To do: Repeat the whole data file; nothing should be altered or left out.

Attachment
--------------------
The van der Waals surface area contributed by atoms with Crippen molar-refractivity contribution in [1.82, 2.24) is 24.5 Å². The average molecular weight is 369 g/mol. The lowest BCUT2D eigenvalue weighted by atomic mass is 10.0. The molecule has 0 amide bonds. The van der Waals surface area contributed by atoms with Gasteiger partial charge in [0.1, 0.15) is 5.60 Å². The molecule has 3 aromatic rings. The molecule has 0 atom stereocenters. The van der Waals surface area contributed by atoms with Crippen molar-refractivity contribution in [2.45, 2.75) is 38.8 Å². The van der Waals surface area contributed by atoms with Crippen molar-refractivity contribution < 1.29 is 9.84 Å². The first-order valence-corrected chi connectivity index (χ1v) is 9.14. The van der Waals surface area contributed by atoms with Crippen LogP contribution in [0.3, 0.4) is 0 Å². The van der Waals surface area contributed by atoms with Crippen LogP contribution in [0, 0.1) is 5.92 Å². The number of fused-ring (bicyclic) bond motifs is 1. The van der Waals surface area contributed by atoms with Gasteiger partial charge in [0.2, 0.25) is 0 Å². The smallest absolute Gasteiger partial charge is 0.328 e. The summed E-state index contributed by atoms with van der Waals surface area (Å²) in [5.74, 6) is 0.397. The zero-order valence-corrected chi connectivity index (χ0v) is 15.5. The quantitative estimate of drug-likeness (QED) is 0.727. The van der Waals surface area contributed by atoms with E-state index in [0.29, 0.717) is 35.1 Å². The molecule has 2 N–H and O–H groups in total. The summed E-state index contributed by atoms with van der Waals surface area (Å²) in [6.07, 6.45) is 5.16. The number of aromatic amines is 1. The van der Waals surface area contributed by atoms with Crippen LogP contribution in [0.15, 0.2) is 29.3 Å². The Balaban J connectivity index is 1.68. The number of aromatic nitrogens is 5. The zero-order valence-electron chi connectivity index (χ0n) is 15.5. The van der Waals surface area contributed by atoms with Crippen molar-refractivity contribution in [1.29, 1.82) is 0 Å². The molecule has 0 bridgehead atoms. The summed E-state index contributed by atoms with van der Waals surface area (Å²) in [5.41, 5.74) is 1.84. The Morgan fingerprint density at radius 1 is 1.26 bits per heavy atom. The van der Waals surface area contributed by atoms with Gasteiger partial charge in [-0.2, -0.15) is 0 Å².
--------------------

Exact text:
The van der Waals surface area contributed by atoms with Crippen molar-refractivity contribution in [1.82, 2.24) is 24.5 Å². The average molecular weight is 369 g/mol. The lowest BCUT2D eigenvalue weighted by atomic mass is 10.0. The molecule has 0 amide bonds. The van der Waals surface area contributed by atoms with Gasteiger partial charge in [0.1, 0.15) is 5.60 Å². The molecule has 3 aromatic rings. The molecule has 0 atom stereocenters. The van der Waals surface area contributed by atoms with Crippen molar-refractivity contribution in [2.45, 2.75) is 38.8 Å². The van der Waals surface area contributed by atoms with Crippen molar-refractivity contribution < 1.29 is 9.84 Å². The first-order valence-corrected chi connectivity index (χ1v) is 9.14. The van der Waals surface area contributed by atoms with Crippen LogP contribution in [0.3, 0.4) is 0 Å². The van der Waals surface area contributed by atoms with Crippen LogP contribution in [0, 0.1) is 5.92 Å². The number of fused-ring (bicyclic) bond motifs is 1. The van der Waals surface area contributed by atoms with Gasteiger partial charge in [0.2, 0.25) is 0 Å². The smallest absolute Gasteiger partial charge is 0.328 e. The summed E-state index contributed by atoms with van der Waals surface area (Å²) in [5.74, 6) is 0.397. The zero-order valence-corrected chi connectivity index (χ0v) is 15.5. The quantitative estimate of drug-likeness (QED) is 0.727. The van der Waals surface area contributed by atoms with E-state index in [0.29, 0.717) is 35.1 Å². The molecule has 2 N–H and O–H groups in total. The summed E-state index contributed by atoms with van der Waals surface area (Å²) in [6.07, 6.45) is 5.16. The number of aromatic amines is 1. The van der Waals surface area contributed by atoms with Crippen LogP contribution in [0.15, 0.2) is 29.3 Å². The Balaban J connectivity index is 1.68. The number of aromatic nitrogens is 5. The zero-order valence-electron chi connectivity index (χ0n) is 15.5. The van der Waals surface area contributed by atoms with Crippen molar-refractivity contribution in [1.29, 1.82) is 0 Å². The molecule has 0 bridgehead atoms. The summed E-state index contributed by atoms with van der Waals surface area (Å²) in [5.41, 5.74) is 1.84. The Morgan fingerprint density at radius 1 is 1.26 bits per heavy atom. The van der Waals surface area contributed by atoms with Gasteiger partial charge in [-0.2, -0.15) is 0 Å².